under skin2

The 4th of July is America’s annual half-time show. Gaudy, overproduced, and vulgar, sure — but mixed with legitimate dignity, grand aspirations, and honorable impulses nonetheless. We put the past 6 messy months behind us, pack up whatever’s salvageable to carry onward, and hope the rest of the year will be better. And somehow, against all odds, it usually is. One thing we can always count on improving from July to year’s end are the movies we’ll get to see. But hold on, not so fast. Any diligent culture-watcher should pause to reflect on the previous 26 weeks. If we don’t try to harvest the best books, music, TV, and movies of the first 6 months of the year we look like ungrateful slackers. So let’s fling in and give it a go. Let’s take a moment to remember the movies that mattered to us in the first half of 2014. Gaudy, overproduced, and vulgar, sure — but mixed with legitimate dignity, grand aspirations, and honorable impulses nonetheless.

Telluride is less than 8 weeks away, so once again we’re running out of time to focus on any film that doesn’t have the Oscar albatross slung around its neck. Now’s our last chance to talk about the movies we love because we just do — not because we’re hoping to help sway the Academy or one another to our way of thinking. I don’t mean to sound cynical about that part of the industry machinery. It’s all part of the system that delivers a wealth of pleasure year after year. I feel really great about some of the movies we’ve been given already this year, and I’m feeling even better about many others we’ll soon get to see. But, yeah, it can be demoralizing to know that we’re about cut a dozen brilliant movies loose, drop them like fading relationships, and barely care as some of them drift out of the conversation for pretty much ever.

So I’ll ask that you not look at this list and wonder what the hell some of my favorites have to with the awards cycle. Because I’m not worried about that right now. I’m well aware that only about a quarter of the movies I’ve loved so far this year will ever have a shot at the Oscars. That matters to me not a bit. I only want to name a few of the movies that thrilled me this year and a few that wrecked me. Some that lifted me up and some that tore me down. Some movies make me think for days, and others help me toquit thinking for a couple of hours. All types of movies, all sorts of styles, all degrees of artistry, all levels of importance. Because moviegoers like us have all kinds of needs, don’t we though? What I love most about movies is all the tasty flavors made to satisfy all our ravenous appetites.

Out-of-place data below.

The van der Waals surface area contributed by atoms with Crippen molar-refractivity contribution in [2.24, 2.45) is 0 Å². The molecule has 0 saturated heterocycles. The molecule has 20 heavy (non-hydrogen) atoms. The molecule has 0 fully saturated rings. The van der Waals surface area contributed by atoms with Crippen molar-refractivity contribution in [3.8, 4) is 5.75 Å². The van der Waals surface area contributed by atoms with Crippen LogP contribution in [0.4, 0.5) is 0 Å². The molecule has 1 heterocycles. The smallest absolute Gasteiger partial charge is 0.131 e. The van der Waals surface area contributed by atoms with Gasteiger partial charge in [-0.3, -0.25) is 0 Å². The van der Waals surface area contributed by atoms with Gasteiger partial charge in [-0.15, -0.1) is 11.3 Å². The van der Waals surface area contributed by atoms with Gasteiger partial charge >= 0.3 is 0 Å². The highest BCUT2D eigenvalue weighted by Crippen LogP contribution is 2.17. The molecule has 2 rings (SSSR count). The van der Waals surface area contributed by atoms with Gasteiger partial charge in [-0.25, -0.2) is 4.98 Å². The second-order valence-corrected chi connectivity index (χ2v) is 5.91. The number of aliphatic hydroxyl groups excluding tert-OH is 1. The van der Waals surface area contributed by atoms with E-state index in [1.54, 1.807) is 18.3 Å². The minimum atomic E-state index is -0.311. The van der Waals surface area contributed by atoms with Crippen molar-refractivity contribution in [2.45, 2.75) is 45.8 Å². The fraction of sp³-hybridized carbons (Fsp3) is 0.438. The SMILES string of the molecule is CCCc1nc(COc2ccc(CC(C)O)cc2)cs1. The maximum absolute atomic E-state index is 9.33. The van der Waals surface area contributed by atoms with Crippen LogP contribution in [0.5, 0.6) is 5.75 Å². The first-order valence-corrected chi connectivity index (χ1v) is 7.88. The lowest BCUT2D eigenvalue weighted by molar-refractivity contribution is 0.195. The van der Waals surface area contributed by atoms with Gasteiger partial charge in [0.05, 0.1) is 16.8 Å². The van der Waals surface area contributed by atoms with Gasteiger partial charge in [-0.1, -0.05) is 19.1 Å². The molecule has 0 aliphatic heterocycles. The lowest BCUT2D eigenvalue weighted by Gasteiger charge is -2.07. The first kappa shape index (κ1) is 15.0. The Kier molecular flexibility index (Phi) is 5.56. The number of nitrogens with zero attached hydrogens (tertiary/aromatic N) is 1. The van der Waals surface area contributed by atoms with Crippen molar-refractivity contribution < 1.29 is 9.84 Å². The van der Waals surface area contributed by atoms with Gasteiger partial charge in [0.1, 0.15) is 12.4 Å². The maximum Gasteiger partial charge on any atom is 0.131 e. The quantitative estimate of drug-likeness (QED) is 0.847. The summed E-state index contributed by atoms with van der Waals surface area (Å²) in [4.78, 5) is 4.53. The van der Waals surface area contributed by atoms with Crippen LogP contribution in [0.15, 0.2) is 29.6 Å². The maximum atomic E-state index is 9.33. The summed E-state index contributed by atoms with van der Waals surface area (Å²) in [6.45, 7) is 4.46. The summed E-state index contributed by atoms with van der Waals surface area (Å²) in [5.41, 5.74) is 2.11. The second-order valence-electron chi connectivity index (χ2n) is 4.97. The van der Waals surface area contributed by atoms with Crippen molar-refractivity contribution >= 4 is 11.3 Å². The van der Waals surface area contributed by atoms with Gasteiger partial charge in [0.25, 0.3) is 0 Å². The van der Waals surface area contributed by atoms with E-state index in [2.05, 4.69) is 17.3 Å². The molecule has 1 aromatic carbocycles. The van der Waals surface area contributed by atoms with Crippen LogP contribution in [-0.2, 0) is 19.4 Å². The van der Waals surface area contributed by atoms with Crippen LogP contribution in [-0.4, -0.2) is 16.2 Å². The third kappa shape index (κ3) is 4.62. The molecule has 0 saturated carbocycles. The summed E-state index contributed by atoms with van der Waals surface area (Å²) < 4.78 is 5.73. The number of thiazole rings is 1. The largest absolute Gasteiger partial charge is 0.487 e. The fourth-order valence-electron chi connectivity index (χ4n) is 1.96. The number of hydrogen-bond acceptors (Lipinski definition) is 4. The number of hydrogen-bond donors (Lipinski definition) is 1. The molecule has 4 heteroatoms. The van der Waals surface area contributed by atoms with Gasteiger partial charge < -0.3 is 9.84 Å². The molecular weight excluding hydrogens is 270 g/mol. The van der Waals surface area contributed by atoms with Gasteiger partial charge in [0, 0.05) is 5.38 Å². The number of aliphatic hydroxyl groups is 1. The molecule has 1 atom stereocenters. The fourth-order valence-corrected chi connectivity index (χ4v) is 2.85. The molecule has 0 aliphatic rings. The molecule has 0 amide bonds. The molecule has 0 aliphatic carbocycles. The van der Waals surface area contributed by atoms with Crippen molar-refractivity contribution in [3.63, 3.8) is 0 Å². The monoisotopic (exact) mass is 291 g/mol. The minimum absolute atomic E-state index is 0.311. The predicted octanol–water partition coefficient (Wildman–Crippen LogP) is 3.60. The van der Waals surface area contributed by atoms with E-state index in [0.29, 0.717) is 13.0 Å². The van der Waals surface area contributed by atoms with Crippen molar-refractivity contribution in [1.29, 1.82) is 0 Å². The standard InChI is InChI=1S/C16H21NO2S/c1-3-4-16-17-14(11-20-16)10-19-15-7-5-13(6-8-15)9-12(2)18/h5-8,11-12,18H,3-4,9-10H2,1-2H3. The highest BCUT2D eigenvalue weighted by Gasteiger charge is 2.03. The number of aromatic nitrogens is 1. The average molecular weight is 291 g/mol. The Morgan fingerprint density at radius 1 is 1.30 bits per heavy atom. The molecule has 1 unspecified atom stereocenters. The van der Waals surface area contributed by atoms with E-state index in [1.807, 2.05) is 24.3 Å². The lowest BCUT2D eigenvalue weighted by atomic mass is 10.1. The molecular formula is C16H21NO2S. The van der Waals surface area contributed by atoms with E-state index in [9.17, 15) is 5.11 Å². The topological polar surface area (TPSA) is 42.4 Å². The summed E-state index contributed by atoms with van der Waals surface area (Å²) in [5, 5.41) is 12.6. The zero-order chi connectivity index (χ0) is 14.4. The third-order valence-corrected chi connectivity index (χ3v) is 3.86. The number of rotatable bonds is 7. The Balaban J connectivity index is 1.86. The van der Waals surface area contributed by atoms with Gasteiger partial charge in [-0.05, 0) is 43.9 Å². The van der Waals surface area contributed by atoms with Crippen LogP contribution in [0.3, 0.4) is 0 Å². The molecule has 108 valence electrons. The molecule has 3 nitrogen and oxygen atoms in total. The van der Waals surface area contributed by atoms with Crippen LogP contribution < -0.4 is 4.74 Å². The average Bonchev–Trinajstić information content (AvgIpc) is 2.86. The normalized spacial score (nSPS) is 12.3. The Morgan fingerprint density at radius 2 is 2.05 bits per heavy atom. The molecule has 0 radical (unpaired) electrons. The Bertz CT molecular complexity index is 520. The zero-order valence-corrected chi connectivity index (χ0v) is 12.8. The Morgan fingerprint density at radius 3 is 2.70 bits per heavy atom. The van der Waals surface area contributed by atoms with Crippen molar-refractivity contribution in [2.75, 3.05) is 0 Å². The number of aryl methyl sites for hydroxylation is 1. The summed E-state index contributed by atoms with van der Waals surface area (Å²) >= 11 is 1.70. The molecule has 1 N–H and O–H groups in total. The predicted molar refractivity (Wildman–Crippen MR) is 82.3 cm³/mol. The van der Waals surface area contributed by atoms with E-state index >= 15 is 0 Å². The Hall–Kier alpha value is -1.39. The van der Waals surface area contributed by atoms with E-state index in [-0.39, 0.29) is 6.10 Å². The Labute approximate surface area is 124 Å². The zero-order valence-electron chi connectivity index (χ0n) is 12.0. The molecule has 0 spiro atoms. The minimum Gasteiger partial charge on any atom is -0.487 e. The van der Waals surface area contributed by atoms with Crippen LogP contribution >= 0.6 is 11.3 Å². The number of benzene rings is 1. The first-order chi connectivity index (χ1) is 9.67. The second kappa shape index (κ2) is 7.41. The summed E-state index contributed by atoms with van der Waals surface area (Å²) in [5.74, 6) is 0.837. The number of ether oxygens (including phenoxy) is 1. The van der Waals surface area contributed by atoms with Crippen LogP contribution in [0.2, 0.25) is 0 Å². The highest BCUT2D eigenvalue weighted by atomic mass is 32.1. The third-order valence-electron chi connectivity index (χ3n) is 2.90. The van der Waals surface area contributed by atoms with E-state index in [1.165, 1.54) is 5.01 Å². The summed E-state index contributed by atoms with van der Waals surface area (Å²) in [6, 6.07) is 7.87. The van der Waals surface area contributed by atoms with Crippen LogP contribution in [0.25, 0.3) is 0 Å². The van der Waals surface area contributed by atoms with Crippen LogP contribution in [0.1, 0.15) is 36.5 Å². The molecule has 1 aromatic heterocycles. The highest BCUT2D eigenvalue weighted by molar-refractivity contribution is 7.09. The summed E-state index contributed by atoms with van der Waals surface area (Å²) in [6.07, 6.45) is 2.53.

Now that I’ve collected this rough list, I see one thing all these films have in common: they’re all spectacular visual experiences. Richly detailed with opulent production design, exquisitely photographed with a dazzling range of  technique, artfully constructed with extraordinary narrative imagination, and gracefully composed to obsessive perfection.  Each of these movies is so gorgeous to behold, I nearly slip into a altered state of consciousness just watching the images unfold onscreen.  The best of these movies reveal their meanings with a dreamlike sensation and even the least meditative among them immerse us in startling new worlds.

Big Screen

  • Ida, dir. Pawel Pawlikowski. Beautifully balances stark formal austerity with a shimmer of sensuous self-discovery.
  • The Grand Budapest Hotel, dir. Wes Anderson. Operates like an intricate Bavarian cuckoo clock in an elaborate gift box.
  • Under the Skin, dir. Jonathan Glazer. Menacing sci-fi horror that’s virtually hallucinatory, sexual predators and their prey.
  • The Immigrant, dir. James Gray. Arrival in America on Ellis Island begins tragically and goes steeply downhill from there.
  • Only Lovers Left Alive, dir. Jim Jarmusch. Dripping with dissolution, immortal love endures eternally while the world rots.
  • Snowpiercer, dir. Bong Joon-ho. Brutally hardcore sci-fi with social conscience goes deeper than simply indicting the 1%.
  • Calvary, dir. John Michael McDonagh. Irish priest copes with death threats and depraved moral turpitude. Hilariously.
  • The Congress, dir. Ari Folman. Everything you’d expect from an animated Stanisław Lem tale of ego-transmogrification.
  • A Field in England, Ben Wheatley. Surreal 17th-century nightmare, like David Lynch directing Treasure of Sierra Madre.
  • Godzilla, dir. Gareth Edwards. Notorious lizard king finally gets to roam a monumental epic big enough to do him justice.
  • How to Train Your Dragon 2, dir. Dean DeBlois. Expands the adventures of Toothless and Hiccup in wondrous ways.
  • Maleficent, dir. Robert Stromberg. Angelina Jolie as wickedly vindictive and benevolently heartbreaking as you’d expect.
  • Blue Ruin, dir. Jeremy Saulnier. The year’s least likely revenge thriller with an impact far larger than its micro-budget roots.
  • Edge of Tomorrow, dir. Doug Liman. Loopy non-stop Möbius-strip storyline takes itself seriously so we can have a blast.
  • Captain America, dir. Joe Anthony and Joe Russo. Slick action serves an urgent awareness of the surveillance state.
  • The Raid 2, dir. Gareth Evans. Gory ballet numbs into submission and splatters the screen like a roid-rage Jackson Pollack.